Due to a fatal shore excursion in Chichen Itza last year, families of passengers on a Holland America cruise have filed wrongful death lawsuits against the company. The passengers were on a Holland America-organized shore excursion, flying over Mayan ruins on a small plane. Wire service reports say that the families are claiming that Holland America promoted the trip as a safe excursion and, that the airplane type -- a Czechoslovakian LET 410 had a reputation for a high crash rate -- and that the records for the individual plane involved were incomplete.
In fact, though, passengers on any cruise line's shore excursions would be well advised to read the fine print on the back of the tickets that are issued (and use of the ticket is construed as acceptance of the conditions). A qualifier on the back of a Celebrity Cruises shore excursion ticket is common to all cruise lines, and says, in part, that the company “shall not be responsible in any way for any damage, loss, injury or death arising out of any services provided by such independent contractors.” Even more specifically: “All air arrangements made for or by the passenger for shore side excursions...are at the passengers’ risk.”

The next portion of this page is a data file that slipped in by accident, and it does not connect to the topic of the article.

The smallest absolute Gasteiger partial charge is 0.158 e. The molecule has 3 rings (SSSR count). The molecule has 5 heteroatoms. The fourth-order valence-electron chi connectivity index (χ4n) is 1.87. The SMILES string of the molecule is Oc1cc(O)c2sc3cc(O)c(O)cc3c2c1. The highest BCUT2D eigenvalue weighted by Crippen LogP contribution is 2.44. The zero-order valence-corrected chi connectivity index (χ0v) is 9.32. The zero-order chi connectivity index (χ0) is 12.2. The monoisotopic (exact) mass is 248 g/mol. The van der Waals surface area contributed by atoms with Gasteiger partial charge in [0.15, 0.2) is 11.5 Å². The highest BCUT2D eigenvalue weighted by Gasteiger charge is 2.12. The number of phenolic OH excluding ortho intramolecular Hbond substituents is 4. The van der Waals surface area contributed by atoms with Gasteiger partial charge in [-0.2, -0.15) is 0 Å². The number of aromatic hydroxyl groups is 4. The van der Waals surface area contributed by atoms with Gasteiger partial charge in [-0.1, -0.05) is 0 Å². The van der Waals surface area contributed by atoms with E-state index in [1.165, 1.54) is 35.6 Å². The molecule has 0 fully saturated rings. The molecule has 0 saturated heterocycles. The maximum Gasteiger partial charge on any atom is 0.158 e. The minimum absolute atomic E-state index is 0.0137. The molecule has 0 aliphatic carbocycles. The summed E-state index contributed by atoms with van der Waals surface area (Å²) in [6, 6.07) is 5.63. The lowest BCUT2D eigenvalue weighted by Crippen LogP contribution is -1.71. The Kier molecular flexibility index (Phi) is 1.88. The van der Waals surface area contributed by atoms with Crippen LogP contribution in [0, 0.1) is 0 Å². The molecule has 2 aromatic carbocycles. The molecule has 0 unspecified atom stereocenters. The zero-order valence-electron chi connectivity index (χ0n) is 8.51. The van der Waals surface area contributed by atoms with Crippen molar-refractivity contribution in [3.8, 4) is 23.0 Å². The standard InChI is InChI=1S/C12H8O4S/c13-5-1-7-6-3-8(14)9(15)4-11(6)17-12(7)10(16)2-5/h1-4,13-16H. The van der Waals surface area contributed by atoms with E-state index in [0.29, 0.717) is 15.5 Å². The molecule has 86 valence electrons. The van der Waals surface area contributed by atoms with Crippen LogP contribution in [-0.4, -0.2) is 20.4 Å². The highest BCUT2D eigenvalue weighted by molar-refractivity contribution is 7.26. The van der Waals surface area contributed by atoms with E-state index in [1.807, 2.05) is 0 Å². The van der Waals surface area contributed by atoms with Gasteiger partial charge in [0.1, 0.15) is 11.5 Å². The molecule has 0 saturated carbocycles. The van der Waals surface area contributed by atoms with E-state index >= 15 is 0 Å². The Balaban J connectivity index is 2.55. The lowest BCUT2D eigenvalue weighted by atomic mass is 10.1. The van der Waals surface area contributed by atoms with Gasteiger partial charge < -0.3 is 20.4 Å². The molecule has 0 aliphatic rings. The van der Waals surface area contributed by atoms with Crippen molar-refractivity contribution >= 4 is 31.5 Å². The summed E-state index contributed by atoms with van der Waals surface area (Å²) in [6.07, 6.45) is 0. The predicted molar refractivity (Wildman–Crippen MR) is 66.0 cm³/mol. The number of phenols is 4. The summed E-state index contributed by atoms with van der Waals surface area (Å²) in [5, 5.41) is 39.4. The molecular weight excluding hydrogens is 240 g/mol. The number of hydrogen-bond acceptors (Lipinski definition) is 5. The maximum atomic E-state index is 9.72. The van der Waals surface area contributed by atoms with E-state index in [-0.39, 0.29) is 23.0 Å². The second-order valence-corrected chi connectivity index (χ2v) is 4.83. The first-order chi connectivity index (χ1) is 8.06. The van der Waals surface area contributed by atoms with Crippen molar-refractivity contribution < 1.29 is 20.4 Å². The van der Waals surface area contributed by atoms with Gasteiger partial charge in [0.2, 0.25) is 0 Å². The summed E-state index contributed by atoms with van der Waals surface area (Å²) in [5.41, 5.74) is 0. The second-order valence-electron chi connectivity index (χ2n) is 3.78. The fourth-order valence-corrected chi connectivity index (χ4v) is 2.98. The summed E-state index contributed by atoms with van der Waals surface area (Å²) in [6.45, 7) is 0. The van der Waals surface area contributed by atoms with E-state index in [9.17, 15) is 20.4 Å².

Holland America has issued a statement in response. “Lawsuits have been filed against Holland America Line and other parties related to an airplane crash in Mexico on September 12, 2001. The suits were filed on September 5, 2002 in the King County Superior Court."
“Holland America Line expresses its deepest sympathies to the loved ones and friends of the deceased. We believe that Holland America Line has no fault in this incident. We regret that some have chosen to pursue lawsuits. We will defend the suits and expect dismissals."
“Since this matter is under litigation, the company has no further comments.”